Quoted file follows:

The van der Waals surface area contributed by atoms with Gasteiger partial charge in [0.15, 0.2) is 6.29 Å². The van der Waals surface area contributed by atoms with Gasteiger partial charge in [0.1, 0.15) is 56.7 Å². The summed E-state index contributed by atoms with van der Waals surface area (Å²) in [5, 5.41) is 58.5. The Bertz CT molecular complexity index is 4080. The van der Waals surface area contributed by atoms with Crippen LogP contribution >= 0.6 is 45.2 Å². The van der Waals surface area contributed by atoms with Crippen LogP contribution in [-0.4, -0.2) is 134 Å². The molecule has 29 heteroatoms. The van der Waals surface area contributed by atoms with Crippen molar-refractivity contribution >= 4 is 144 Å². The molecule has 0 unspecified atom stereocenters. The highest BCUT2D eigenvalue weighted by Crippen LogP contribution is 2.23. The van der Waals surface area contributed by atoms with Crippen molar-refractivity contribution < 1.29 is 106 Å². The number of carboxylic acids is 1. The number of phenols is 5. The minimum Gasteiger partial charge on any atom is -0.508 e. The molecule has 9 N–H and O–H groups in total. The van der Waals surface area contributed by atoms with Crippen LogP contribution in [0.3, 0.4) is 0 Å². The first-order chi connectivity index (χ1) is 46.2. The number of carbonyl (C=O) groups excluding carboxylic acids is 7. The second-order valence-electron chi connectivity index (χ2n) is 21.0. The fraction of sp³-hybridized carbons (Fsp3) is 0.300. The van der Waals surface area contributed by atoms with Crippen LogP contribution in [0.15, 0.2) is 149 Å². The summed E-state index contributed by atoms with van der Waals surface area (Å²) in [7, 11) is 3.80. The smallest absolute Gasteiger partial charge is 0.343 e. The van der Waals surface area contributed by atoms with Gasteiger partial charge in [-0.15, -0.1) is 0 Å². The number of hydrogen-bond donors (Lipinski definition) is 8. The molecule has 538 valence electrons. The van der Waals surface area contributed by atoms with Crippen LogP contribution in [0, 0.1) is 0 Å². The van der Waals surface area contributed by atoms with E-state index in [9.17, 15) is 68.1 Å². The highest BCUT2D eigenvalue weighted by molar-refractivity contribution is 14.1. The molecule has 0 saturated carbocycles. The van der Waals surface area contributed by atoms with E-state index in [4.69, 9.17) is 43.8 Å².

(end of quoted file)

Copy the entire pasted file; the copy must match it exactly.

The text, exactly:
The van der Waals surface area contributed by atoms with Gasteiger partial charge in [0.15, 0.2) is 6.29 Å². The van der Waals surface area contributed by atoms with Gasteiger partial charge in [0.1, 0.15) is 56.7 Å². The summed E-state index contributed by atoms with van der Waals surface area (Å²) in [5, 5.41) is 58.5. The Bertz CT molecular complexity index is 4080. The van der Waals surface area contributed by atoms with Crippen LogP contribution >= 0.6 is 45.2 Å². The van der Waals surface area contributed by atoms with Crippen LogP contribution in [-0.4, -0.2) is 134 Å². The molecule has 29 heteroatoms. The van der Waals surface area contributed by atoms with Crippen molar-refractivity contribution >= 4 is 144 Å². The molecule has 0 unspecified atom stereocenters. The highest BCUT2D eigenvalue weighted by Crippen LogP contribution is 2.23. The van der Waals surface area contributed by atoms with Crippen molar-refractivity contribution < 1.29 is 106 Å². The number of carboxylic acids is 1. The number of phenols is 5. The minimum Gasteiger partial charge on any atom is -0.508 e. The molecule has 9 N–H and O–H groups in total. The van der Waals surface area contributed by atoms with Crippen LogP contribution in [0.3, 0.4) is 0 Å². The first-order chi connectivity index (χ1) is 46.2. The number of carbonyl (C=O) groups excluding carboxylic acids is 7. The second-order valence-electron chi connectivity index (χ2n) is 21.0. The fraction of sp³-hybridized carbons (Fsp3) is 0.300. The van der Waals surface area contributed by atoms with Crippen LogP contribution in [0.15, 0.2) is 149 Å². The summed E-state index contributed by atoms with van der Waals surface area (Å²) in [7, 11) is 3.80. The smallest absolute Gasteiger partial charge is 0.343 e. The van der Waals surface area contributed by atoms with Gasteiger partial charge in [-0.15, -0.1) is 0 Å². The number of hydrogen-bond donors (Lipinski definition) is 8. The molecule has 538 valence electrons. The van der Waals surface area contributed by atoms with Crippen LogP contribution in [0, 0.1) is 0 Å². The van der Waals surface area contributed by atoms with E-state index in [9.17, 15) is 68.1 Å². The highest BCUT2D eigenvalue weighted by molar-refractivity contribution is 14.1. The molecule has 0 saturated carbocycles. The van der Waals surface area contributed by atoms with E-state index in [4.69, 9.17) is 43.8 Å².